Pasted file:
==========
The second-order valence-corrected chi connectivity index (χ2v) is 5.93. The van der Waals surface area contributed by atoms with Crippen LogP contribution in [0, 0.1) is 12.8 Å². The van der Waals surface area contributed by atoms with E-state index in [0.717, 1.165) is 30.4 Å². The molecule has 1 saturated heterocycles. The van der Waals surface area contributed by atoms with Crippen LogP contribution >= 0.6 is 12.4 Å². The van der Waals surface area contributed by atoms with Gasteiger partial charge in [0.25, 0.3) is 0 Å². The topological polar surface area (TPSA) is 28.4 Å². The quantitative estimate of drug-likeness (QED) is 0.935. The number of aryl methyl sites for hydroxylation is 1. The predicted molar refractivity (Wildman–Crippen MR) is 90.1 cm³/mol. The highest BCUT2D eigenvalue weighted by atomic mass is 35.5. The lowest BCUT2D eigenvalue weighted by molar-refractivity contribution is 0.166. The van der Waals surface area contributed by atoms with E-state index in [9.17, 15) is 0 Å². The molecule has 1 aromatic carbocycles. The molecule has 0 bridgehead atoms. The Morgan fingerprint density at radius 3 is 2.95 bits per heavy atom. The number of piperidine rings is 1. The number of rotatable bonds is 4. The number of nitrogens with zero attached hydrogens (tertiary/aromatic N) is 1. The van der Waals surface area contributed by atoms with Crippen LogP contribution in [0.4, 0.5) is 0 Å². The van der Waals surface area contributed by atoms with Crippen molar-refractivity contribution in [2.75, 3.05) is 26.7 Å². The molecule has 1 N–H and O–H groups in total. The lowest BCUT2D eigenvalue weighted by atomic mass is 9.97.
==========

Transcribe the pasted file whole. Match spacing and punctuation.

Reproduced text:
The second-order valence-corrected chi connectivity index (χ2v) is 5.93. The van der Waals surface area contributed by atoms with Crippen LogP contribution in [0, 0.1) is 12.8 Å². The van der Waals surface area contributed by atoms with E-state index in [0.717, 1.165) is 30.4 Å². The molecule has 1 saturated heterocycles. The van der Waals surface area contributed by atoms with Crippen LogP contribution >= 0.6 is 12.4 Å². The van der Waals surface area contributed by atoms with Gasteiger partial charge in [0.25, 0.3) is 0 Å². The topological polar surface area (TPSA) is 28.4 Å². The quantitative estimate of drug-likeness (QED) is 0.935. The number of aryl methyl sites for hydroxylation is 1. The predicted molar refractivity (Wildman–Crippen MR) is 90.1 cm³/mol. The highest BCUT2D eigenvalue weighted by atomic mass is 35.5. The lowest BCUT2D eigenvalue weighted by molar-refractivity contribution is 0.166. The van der Waals surface area contributed by atoms with E-state index in [9.17, 15) is 0 Å². The molecule has 1 aromatic carbocycles. The molecule has 0 bridgehead atoms. The Morgan fingerprint density at radius 3 is 2.95 bits per heavy atom. The number of piperidine rings is 1. The number of rotatable bonds is 4. The number of nitrogens with zero attached hydrogens (tertiary/aromatic N) is 1. The van der Waals surface area contributed by atoms with Crippen LogP contribution in [0.4, 0.5) is 0 Å². The van der Waals surface area contributed by atoms with Crippen molar-refractivity contribution in [2.75, 3.05) is 26.7 Å². The molecule has 1 N–H and O–H groups in total. The lowest BCUT2D eigenvalue weighted by atomic mass is 9.97.